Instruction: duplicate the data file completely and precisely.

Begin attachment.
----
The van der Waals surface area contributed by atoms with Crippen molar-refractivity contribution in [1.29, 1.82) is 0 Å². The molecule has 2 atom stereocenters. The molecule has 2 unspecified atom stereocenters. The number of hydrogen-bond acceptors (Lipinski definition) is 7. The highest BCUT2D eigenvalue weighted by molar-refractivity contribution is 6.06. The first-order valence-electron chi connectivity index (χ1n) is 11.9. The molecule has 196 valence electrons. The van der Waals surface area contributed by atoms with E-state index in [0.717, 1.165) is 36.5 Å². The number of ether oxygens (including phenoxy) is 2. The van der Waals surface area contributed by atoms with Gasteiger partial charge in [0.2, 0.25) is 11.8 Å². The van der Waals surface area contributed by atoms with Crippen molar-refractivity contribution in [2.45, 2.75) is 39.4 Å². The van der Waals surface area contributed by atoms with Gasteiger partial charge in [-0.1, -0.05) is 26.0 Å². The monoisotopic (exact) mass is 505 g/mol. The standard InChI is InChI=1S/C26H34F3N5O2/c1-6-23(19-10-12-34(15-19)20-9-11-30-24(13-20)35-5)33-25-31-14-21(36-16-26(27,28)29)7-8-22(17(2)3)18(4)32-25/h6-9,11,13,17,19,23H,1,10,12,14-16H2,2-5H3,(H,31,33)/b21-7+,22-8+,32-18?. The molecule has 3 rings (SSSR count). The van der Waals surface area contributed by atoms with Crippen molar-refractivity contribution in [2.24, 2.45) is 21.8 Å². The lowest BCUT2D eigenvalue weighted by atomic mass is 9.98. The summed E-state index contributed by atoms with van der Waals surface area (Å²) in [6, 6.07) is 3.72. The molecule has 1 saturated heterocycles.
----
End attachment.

The van der Waals surface area contributed by atoms with Crippen molar-refractivity contribution in [1.29, 1.82) is 0 Å². The molecule has 2 atom stereocenters. The molecule has 2 unspecified atom stereocenters. The number of hydrogen-bond acceptors (Lipinski definition) is 7. The highest BCUT2D eigenvalue weighted by molar-refractivity contribution is 6.06. The first-order valence-electron chi connectivity index (χ1n) is 11.9. The molecule has 196 valence electrons. The van der Waals surface area contributed by atoms with E-state index in [0.717, 1.165) is 36.5 Å². The number of ether oxygens (including phenoxy) is 2. The van der Waals surface area contributed by atoms with Gasteiger partial charge in [0.2, 0.25) is 11.8 Å². The van der Waals surface area contributed by atoms with Crippen molar-refractivity contribution in [2.45, 2.75) is 39.4 Å². The van der Waals surface area contributed by atoms with Gasteiger partial charge in [-0.1, -0.05) is 26.0 Å². The monoisotopic (exact) mass is 505 g/mol. The standard InChI is InChI=1S/C26H34F3N5O2/c1-6-23(19-10-12-34(15-19)20-9-11-30-24(13-20)35-5)33-25-31-14-21(36-16-26(27,28)29)7-8-22(17(2)3)18(4)32-25/h6-9,11,13,17,19,23H,1,10,12,14-16H2,2-5H3,(H,31,33)/b21-7+,22-8+,32-18?. The molecule has 3 rings (SSSR count). The van der Waals surface area contributed by atoms with Crippen molar-refractivity contribution in [2.24, 2.45) is 21.8 Å². The lowest BCUT2D eigenvalue weighted by atomic mass is 9.98. The summed E-state index contributed by atoms with van der Waals surface area (Å²) in [6, 6.07) is 3.72. The molecule has 1 saturated heterocycles.